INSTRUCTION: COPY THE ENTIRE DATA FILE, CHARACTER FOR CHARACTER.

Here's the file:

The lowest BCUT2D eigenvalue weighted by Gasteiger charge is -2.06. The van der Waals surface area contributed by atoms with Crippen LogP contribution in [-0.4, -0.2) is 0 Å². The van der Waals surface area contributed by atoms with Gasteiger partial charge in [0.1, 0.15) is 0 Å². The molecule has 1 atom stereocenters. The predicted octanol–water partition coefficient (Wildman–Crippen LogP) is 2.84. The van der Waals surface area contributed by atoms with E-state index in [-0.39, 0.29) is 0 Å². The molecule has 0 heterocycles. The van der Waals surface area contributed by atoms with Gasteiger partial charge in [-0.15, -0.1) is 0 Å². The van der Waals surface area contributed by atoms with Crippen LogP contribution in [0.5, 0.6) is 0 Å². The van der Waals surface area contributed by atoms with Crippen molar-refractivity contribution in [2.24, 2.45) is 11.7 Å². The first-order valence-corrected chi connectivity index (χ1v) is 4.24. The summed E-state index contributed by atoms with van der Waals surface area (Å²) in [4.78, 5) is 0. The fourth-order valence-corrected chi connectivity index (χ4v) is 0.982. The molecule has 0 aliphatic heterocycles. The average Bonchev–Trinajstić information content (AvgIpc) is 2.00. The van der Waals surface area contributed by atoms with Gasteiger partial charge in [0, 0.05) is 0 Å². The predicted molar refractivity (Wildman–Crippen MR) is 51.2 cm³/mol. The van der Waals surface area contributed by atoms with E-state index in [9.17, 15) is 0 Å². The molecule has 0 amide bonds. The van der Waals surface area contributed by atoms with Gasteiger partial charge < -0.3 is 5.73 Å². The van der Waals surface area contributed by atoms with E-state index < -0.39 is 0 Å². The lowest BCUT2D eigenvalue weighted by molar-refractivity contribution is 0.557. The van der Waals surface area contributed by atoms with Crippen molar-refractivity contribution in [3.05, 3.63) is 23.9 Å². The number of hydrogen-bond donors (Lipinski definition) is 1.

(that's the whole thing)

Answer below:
The lowest BCUT2D eigenvalue weighted by Gasteiger charge is -2.06. The van der Waals surface area contributed by atoms with Crippen LogP contribution in [-0.4, -0.2) is 0 Å². The van der Waals surface area contributed by atoms with Gasteiger partial charge in [0.1, 0.15) is 0 Å². The molecule has 1 atom stereocenters. The predicted octanol–water partition coefficient (Wildman–Crippen LogP) is 2.84. The van der Waals surface area contributed by atoms with E-state index in [-0.39, 0.29) is 0 Å². The molecule has 0 heterocycles. The van der Waals surface area contributed by atoms with Gasteiger partial charge in [-0.15, -0.1) is 0 Å². The van der Waals surface area contributed by atoms with Crippen LogP contribution in [0.5, 0.6) is 0 Å². The van der Waals surface area contributed by atoms with Crippen molar-refractivity contribution in [2.24, 2.45) is 11.7 Å². The first-order valence-corrected chi connectivity index (χ1v) is 4.24. The summed E-state index contributed by atoms with van der Waals surface area (Å²) in [4.78, 5) is 0. The fourth-order valence-corrected chi connectivity index (χ4v) is 0.982. The molecule has 0 aliphatic heterocycles. The average Bonchev–Trinajstić information content (AvgIpc) is 2.00. The van der Waals surface area contributed by atoms with Gasteiger partial charge in [0, 0.05) is 0 Å². The predicted molar refractivity (Wildman–Crippen MR) is 51.2 cm³/mol. The van der Waals surface area contributed by atoms with E-state index in [9.17, 15) is 0 Å². The molecule has 0 amide bonds. The van der Waals surface area contributed by atoms with Gasteiger partial charge < -0.3 is 5.73 Å². The van der Waals surface area contributed by atoms with E-state index < -0.39 is 0 Å². The lowest BCUT2D eigenvalue weighted by molar-refractivity contribution is 0.557. The van der Waals surface area contributed by atoms with Crippen molar-refractivity contribution in [3.05, 3.63) is 23.9 Å². The number of hydrogen-bond donors (Lipinski definition) is 1.